H Venture Partners’ Elizabeth Edwards Talks Biomimicry, Scaling Brands And Bringing More Than Money To The Cap Table

How do you scale innovative, clean and sustainable brands disrupting essential consumer goods categories like skincare, wellness, feminine care, and food and beverage?

Seasoned venture investor Elizabeth Edwards believes she knows, and the 75 consumer and retail experts who have invested in her firm H Venture Partners’ $10 million debut fund believe they do, too. The expert group consists of founders, entrepreneurs and funders, including retired executives from companies such as Target Corp., Procter & Gamble, The Coca-Cola Co., Tyson Foods, Estée Lauder Cos. Inc, The Clorox Co., Revlon and others. 

“Consumer is a lot more technical than you would ever appreciate,” says Edwards. “We’re talking about clinical studies and material science, chemistry, mother nature, global supply chains, where there’s a lot of complexity. It has been incredible to have all of these experts who are our investors dig in and really help these companies that are doing hard things, reinventing whole categories and helping them do it.”

H Venture Partners managing partner Elizabeth Edwards

The consumer categories H Venture Partners focuses on staples on the shelves of mass retailers like Target and fill Amazon carts. Edwards says, “These are billion-dollar-plus categories, in many cases, a hundred-billion-dollar categories—food, beverage, apparel, personal care, beauty, fem care, baby care, fabric or home care, consumable things that you use every day. We’re looking at products that are better for human health, better for the environment.”

H Venture Partners has invested in 10 such brands. Among them are textured hair care specialist Naza Beauty, which raised $1 million in 2020; P&G Ventures-backed menopause care company Kindra, which pulled in $4.5 million in a seed round, and plant-based beauty and wellness brand Prima. H Venture Partners co-led Prima’s recent $9.2 million seed plus round with Greycroft, Lerer Hippeau and Defy Partners.

The firm’s average check size is $500,000, but Edwards plans on upping that amount in the near future. “We are looking to grow that check size over time, though we’ve led $5 million rounds with our $500,000 check,” she says. “That’s because of the leadership that we’re bringing to the table, those executives are domain experts. They’re the ones that are going to sit on your board. That’s very attractive to an entrepreneur, the right board member who’s really going to help accelerate this business.”

She asserts the deep knowledge she and H Venture Partners’ investors possess helps the brands it finances to avoid common retail distribution and supply chain pitfalls. According to Edwards, supply chain deftness is critical to scaling clean consumer brands. H Venture’s brands like Prima, baby food maker Cerebelly and Cameron Diaz-backed sustainable direct-to-consumer wine company Avaline have what Edwards calls deep supply chain models, where the production facilities and farmers they’re sourcing from are vetted for transparency, integrity and the ability to support expansion.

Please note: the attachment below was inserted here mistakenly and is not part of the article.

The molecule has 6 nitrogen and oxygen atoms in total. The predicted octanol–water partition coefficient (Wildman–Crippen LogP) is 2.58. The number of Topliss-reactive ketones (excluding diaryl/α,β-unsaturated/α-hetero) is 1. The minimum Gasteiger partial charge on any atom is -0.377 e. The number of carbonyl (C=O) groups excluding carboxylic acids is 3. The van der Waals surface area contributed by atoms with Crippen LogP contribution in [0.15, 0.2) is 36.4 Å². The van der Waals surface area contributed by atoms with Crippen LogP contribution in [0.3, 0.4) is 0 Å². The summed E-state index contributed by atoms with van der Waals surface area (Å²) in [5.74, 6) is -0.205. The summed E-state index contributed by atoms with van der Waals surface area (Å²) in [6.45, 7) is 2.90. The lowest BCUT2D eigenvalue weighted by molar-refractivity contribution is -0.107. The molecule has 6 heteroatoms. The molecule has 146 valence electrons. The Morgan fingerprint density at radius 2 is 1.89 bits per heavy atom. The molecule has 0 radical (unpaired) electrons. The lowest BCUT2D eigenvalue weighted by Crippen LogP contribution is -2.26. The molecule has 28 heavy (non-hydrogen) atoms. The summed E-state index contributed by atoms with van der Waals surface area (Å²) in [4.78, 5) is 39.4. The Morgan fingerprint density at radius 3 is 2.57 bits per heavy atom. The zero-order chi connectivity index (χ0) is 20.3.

“Brands are always looking for consistency,” says Edwards. “The challenge becomes when you want clean, organic, transparent, how do you deliver that at scale consistently? It’s locking down those key suppliers and the folks that really know how to make things that have those quality ingredients at scale at a price that people can afford. That’s where the rubber meets the road.”

H Venture Partners co-led Prima’s recent $9.2 million seed plus round.

Edwards adds that the categories like beauty and wellness her firm is diving into are ones where science can be leveraged alongside nature. “Whether that’s the microbiome, the endocannabinoid system, your body’s own natural responses, all of these companies that we’re investing in have deep technology modes,” she says. “In some cases, that means the science comes in the form of clinical studies and patents.” 

An advancement she’s excited about is biomimicry, which allows companies to avoid the use of potentially harmful chemicals by copying the human body’s healing processes. She explains it’s grounded in “knowledge of how skin is aging, how hair gets damaged and repaired, how tartar builds up on your teeth. They’re taking that and using biomimicry to reverse those with plant-based, naturally derived actives that are just as effective, in many cases more so, and are not using any harsh chemistry.”